The connection between firefighters and cancer is nothing new: previous research shows they have an elevated risk of respiratory and digestive cancers. Boston’s Fire Commissioner, Joseph Finn, called cancer an “epidemic” among the city’s fire personnel (it’s illegal to smoke as a firefighter in Boston).
This research distinguishes itself by examining how carcinogenic substances infiltrate the body through means other than inhalation – through the skin.
Skin contamination is no trivial matter
“There’s a relationship between firefighters’ urinary PAH (polycyclic aromatic hydrocarbon) metabolite levels and the levels of PAHs on their skin, which leads us to suspect that dermal contact may be an important route of exposure,” says lead author Jennifer Keir.
PAHs can be found everywhere, from motor vehicle exhaust to cigarette smoke and even grilled food, though it is unknown whether low-level exposure is risky. The body breaks down PAHs into metabolites – which can be highly mutagenic – and passes them out through urine and faeces.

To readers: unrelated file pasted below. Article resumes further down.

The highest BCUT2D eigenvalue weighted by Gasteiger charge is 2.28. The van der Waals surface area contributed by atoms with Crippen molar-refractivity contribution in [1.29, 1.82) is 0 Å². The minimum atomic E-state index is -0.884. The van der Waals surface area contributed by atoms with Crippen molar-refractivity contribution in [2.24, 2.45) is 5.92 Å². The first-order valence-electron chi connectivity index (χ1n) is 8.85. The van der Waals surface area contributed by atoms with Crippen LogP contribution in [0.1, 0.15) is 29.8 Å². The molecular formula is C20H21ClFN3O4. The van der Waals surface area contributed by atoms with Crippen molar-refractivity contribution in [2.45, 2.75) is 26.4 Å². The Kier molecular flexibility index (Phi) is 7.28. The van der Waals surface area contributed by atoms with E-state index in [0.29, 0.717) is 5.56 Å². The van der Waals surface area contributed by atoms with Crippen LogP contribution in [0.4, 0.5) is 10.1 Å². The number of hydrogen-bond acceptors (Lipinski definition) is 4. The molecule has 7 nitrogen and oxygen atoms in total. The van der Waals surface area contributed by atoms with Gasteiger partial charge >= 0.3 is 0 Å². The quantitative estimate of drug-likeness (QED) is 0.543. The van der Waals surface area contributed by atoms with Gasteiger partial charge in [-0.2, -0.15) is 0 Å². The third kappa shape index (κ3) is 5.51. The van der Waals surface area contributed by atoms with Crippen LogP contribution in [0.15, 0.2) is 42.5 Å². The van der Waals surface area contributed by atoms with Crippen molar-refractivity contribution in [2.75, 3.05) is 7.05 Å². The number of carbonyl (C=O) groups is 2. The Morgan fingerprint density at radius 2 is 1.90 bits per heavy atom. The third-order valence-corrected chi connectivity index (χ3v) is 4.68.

High-level exposure certainly is risky, however, and PAHs saturate the air as wood, electronics, furniture, plastics and building materials burn up.
Synthetic materials like TVs and furniture are some of the worst offenders, creating hundreds of times more smoke than organic materials. Flame retardants alone create a 10-fold increase in noxious gases. Modern homes go up in flames a whole lot faster than those of a century ago, and our penchant for plastic takes the bulk of the blame.
Community heroes might need a good hosing down themselves
The University of Ottawa researchers took urine samples and skin and clothes swabs from firefighters both before and after they went out on the job.
Results showed that out of a total of 27 male firefighters, the average test subject had between 2.9 and 5.3 times the amount of PAH metabolites after a fire. Researchers found particularly dangerous PAHs such as naphthalene, pyrene, phenanthrene, and fluorene.
“We also measured mutagenic potency which gives us an indication of the possibility to produce genetic mutations,” says Keir. “We found this increased an average fourfold.”
The authors suggest that firefighters may need to decontaminate by washing immediately after they tackle a fire to prevent the carcinogens from being absorbed through the skin. It is noted that they can only hypothesize that this will mitigate the risk, but further research will clarify how effective this response is.